ENU DNA archive
DNA from mutant mice in our ENU chemical mutagenesis screens, including the Harwell Ageing Screen, is stored in our ENU DNA archive. Visiting scientists can access our gene-driven mutation detection facility and DNA from the archive. Please contact us to enquire about this service.
About the archive
We have DNA from over 10,000 mutant mouse lines stored in the archive, complemented by a parallel frozen spern archive. These samples are taken from individual G1 ENU mutagenised mice.
MRC Harwell has been at the forefront of studies of gene function using both phenotype-driven and genotype-driven ENU mutagenesis. Chemical mutagenesis with ENU produces a wide range of possible functional changes, including hypomorphs, antimorphs and gain-of-function or neomorphs. This complements and expands upon the typical result of gene inactivation by homologous recombination (knockout mice), which usually results in non-functional or null alleles. These additional alleles can be invaluable in revealing previously unknown aspects of gene function.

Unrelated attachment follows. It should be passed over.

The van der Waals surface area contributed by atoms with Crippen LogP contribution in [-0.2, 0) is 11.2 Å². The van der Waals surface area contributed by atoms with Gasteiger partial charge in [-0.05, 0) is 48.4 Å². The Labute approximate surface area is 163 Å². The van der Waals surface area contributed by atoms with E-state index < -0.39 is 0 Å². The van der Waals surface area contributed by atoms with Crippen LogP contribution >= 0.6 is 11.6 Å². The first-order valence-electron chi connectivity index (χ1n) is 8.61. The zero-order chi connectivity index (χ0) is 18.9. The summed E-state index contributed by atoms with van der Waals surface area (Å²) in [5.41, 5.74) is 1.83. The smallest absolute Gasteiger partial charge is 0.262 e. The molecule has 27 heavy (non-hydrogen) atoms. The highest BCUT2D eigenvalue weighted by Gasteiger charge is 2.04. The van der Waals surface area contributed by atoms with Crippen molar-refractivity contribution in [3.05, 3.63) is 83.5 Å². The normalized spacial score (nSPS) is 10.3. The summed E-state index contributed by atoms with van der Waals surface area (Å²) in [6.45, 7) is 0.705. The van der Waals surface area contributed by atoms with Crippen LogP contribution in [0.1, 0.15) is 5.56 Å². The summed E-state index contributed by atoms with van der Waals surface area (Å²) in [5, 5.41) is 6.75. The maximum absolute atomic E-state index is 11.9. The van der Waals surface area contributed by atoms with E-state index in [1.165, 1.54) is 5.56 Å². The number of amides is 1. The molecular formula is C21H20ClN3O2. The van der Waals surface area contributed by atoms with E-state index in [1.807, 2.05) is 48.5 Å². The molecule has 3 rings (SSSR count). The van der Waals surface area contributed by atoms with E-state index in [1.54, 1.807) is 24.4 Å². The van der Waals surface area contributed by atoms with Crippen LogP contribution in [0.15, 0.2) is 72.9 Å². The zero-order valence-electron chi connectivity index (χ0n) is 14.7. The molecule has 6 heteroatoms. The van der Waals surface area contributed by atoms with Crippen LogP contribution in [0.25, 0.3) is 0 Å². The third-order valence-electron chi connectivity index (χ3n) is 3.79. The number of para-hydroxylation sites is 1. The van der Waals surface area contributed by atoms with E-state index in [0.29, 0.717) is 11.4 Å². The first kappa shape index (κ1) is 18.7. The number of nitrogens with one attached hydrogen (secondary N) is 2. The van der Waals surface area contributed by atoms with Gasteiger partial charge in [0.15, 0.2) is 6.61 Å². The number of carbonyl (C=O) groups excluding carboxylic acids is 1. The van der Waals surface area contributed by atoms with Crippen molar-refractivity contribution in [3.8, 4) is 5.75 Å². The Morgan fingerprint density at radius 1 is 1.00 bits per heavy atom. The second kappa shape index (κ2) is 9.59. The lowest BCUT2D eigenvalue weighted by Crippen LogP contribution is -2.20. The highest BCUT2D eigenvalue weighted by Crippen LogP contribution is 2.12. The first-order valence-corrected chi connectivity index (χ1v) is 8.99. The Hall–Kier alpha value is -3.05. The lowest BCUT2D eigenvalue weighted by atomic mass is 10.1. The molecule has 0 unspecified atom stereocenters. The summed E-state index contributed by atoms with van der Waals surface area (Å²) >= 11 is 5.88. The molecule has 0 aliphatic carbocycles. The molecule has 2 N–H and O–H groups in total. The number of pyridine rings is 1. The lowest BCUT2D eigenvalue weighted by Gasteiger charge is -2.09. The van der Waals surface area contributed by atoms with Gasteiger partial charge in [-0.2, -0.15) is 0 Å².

The mutation detection process
Visiting scientists can use our mutation detection facility to screen the archive for mutations in their gene of interest, identify relevant mutant lines and request the rederivation of specific mouse lines by IVF for further study.
Mutations are detected using melt curve analysis of PCR products on the Idaho Technologies LightScanner. PCR optimisation plays a critical part in this process. This system analyses only one DNA fragment between 150-600bp at a time, but its sensitivity allows four DNA templates to be amplified in the same reaction and run together. The LightScanner has allowed us to rapidly reduce both the time and costs taken to perform gene-driven screens, meaning we now have the capacity to offer visiting scientists access to our mutation detection facility. It is very simple to use, but requires specialised training to analyse the results. This training is provided as part of the service.